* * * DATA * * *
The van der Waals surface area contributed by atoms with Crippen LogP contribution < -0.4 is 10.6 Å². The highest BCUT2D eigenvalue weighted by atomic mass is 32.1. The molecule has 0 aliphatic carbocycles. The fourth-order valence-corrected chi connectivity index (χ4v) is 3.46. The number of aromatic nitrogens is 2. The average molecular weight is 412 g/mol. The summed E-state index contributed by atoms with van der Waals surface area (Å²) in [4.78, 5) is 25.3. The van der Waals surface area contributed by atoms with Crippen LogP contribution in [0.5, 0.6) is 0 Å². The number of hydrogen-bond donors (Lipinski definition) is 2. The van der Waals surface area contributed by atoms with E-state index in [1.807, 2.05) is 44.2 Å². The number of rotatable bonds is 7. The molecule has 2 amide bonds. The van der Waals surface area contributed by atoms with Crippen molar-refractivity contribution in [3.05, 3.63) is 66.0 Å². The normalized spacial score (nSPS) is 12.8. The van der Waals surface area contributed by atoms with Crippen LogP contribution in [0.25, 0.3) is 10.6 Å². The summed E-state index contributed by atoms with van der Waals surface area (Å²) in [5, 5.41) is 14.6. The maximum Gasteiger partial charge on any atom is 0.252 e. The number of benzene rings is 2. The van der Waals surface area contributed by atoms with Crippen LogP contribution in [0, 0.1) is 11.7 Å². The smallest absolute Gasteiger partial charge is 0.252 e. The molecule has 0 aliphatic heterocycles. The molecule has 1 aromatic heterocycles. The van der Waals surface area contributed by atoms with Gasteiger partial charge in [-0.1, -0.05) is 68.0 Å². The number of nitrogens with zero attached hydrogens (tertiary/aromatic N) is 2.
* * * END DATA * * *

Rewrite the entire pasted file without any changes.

The van der Waals surface area contributed by atoms with Crippen LogP contribution < -0.4 is 10.6 Å². The highest BCUT2D eigenvalue weighted by atomic mass is 32.1. The molecule has 0 aliphatic carbocycles. The fourth-order valence-corrected chi connectivity index (χ4v) is 3.46. The number of aromatic nitrogens is 2. The average molecular weight is 412 g/mol. The summed E-state index contributed by atoms with van der Waals surface area (Å²) in [4.78, 5) is 25.3. The van der Waals surface area contributed by atoms with Crippen LogP contribution in [0.5, 0.6) is 0 Å². The number of hydrogen-bond donors (Lipinski definition) is 2. The van der Waals surface area contributed by atoms with E-state index in [1.807, 2.05) is 44.2 Å². The number of rotatable bonds is 7. The molecule has 2 amide bonds. The van der Waals surface area contributed by atoms with Crippen molar-refractivity contribution in [3.05, 3.63) is 66.0 Å². The normalized spacial score (nSPS) is 12.8. The van der Waals surface area contributed by atoms with Crippen LogP contribution in [0.25, 0.3) is 10.6 Å². The summed E-state index contributed by atoms with van der Waals surface area (Å²) in [5, 5.41) is 14.6. The maximum Gasteiger partial charge on any atom is 0.252 e. The number of benzene rings is 2. The van der Waals surface area contributed by atoms with Crippen LogP contribution in [0, 0.1) is 11.7 Å². The smallest absolute Gasteiger partial charge is 0.252 e. The molecule has 0 aliphatic heterocycles. The molecule has 1 aromatic heterocycles. The van der Waals surface area contributed by atoms with Gasteiger partial charge in [-0.1, -0.05) is 68.0 Å². The number of nitrogens with zero attached hydrogens (tertiary/aromatic N) is 2.